Vilsack Making First '08 Move?
Word out of Iowa is that outgoing Gov. Tom Vilsack (D) is beginning to solicit contributions for an early December event that would raise money for a federal political action committee.
Why is this significant? To date Vilsack has raised money for a potential 2008 presidential bid through his Heartland PAC -- a so-called 527 organization that allows donors to write checks of unlimited amounts. Such unlimited contributions are prohibited under federal campaign finance laws, which govern presidential fundraising.
Should Vilsack begin raising money for a federal account it would be a signal that he is serious about a national bid -- as any cash collected would likely go to a presidential exploratory committee. That money could be used to fund his travels around the country as well as begin building the shell of a national campaign staff.
Kiki McLean, a spokeswoman for Vilsack, said no federal organization "currently" exists, and added that "after Nov. 7 we can talk about the next cycle and next steps." Parse her words carefully. The fact that no committee currently exists is not a denial that plans are in the works to create one later.
It's hard to judge what kind of fundraiser Vilsack will be in the presidential context, as he has never had to abide by the strict federal fundraising limits in his past races.
For Heartland PAC, Vilsack has shown an ability to lure big dollar donors to make major contributions. In the committee's pre-election report, covering fundraising for the first 17 days of October, Hollywood producer Steve Bing chipped in $25,000 as did Whole Foods CEO Walter Robb. Heartland has also benefited from the financial largesse of organized labor -- in October alone the United Food and Commercial Workers Union donated $50,000.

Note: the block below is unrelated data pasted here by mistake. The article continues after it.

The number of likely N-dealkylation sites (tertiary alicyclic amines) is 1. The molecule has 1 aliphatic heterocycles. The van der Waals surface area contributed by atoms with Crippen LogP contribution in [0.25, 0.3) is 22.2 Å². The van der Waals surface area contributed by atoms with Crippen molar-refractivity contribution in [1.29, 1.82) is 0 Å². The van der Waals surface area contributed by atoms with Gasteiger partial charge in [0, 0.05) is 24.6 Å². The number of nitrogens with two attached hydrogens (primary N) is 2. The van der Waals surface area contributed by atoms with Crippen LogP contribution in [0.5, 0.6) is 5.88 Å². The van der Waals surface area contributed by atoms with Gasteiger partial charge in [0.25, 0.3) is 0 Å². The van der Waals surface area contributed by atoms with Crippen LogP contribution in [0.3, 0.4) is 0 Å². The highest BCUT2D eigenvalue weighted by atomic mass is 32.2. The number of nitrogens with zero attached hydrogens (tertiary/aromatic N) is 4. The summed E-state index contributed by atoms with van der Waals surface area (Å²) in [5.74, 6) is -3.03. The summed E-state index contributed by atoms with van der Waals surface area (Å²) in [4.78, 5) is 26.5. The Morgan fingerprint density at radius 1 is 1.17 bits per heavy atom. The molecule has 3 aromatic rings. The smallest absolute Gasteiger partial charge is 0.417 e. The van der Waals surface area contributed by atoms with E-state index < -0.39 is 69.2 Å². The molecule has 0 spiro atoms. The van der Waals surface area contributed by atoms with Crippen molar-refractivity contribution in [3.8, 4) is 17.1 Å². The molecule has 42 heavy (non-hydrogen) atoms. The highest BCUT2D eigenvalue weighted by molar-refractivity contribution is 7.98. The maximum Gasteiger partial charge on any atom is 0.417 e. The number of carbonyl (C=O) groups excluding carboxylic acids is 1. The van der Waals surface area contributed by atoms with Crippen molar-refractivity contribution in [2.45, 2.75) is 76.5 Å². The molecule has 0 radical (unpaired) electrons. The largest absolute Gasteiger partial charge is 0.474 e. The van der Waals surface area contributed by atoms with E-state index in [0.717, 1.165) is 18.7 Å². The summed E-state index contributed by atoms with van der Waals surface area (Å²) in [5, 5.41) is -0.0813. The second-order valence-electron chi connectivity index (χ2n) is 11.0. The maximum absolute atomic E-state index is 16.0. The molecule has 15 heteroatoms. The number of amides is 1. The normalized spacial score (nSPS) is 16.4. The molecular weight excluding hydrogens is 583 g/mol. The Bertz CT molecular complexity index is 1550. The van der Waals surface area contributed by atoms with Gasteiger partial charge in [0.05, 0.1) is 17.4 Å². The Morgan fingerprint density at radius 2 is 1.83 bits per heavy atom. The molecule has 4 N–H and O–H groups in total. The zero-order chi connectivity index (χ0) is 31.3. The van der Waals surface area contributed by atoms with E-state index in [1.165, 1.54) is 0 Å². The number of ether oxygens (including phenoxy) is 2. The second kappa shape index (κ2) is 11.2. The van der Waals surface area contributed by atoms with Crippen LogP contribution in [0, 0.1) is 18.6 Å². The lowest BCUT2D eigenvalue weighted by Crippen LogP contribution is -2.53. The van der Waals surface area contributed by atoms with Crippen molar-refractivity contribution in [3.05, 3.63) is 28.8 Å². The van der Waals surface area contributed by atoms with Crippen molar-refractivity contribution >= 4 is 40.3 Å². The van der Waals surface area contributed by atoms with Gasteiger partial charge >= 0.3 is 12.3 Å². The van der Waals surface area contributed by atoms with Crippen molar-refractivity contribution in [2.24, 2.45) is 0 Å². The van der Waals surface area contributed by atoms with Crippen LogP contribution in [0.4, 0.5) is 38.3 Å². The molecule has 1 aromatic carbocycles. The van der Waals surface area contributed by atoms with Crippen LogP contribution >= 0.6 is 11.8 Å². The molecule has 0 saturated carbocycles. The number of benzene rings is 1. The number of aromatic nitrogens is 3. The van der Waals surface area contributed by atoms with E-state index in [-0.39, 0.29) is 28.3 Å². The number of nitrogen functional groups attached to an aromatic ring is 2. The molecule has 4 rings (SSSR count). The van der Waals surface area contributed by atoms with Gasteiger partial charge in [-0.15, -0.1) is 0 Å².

Can Vilsack translate his success at raising soft (read:unlimited) dollars into collecting hard (limited) dollars is one of the major question marks surrounding his candidacy. Already several potential competitors -- Sens. Hillary Rodham Clinton (N.Y.), John Kerry (Mass.) and Evan Bayh (Ind.) -- have more tha $10 million on hand in their federal accounts, sums that can be immediately transferred to a presidential campaign. With such a high starting bar, many neutral observers believe Vilsack's candidacy is over before it starts.
Vilsack's other major hurdle is that as the favorite son in a state whose caucus will kick off the 2008 nominating contest, he faces unreasonably high expectations. The last time an Iowa candidate ran for president was in 1992 when Sen. Tom Harkin (D) won 76 percent of the caucus vote. That feat is unimaginable for Vilsack given the number of well-known and well-financed candidates expected to be in the field.
In fact, a poll commissioned by the Des Moines Register over the summer showed Vilsack in fourth place in a hypothetical caucus match-up -- behind former North Carolina Sen. John Edwards (30 percent), Clinton (26 percent) and Kerry (12 percent). Vilsack took 10 percent in the poll. Such a showing in the real caucuses would signal the end of a Vilsack run.
Because of the above factors, Vilsack would enter the presidential race as a major underdog. But the very fact that he is beginning to put the pieces in place to consider a run reminds us that the 2008 presidential race is about to start in earnest. Stay tuned.
October 26, 2006; 3:00 PM ET
Categories: Eye on 2008
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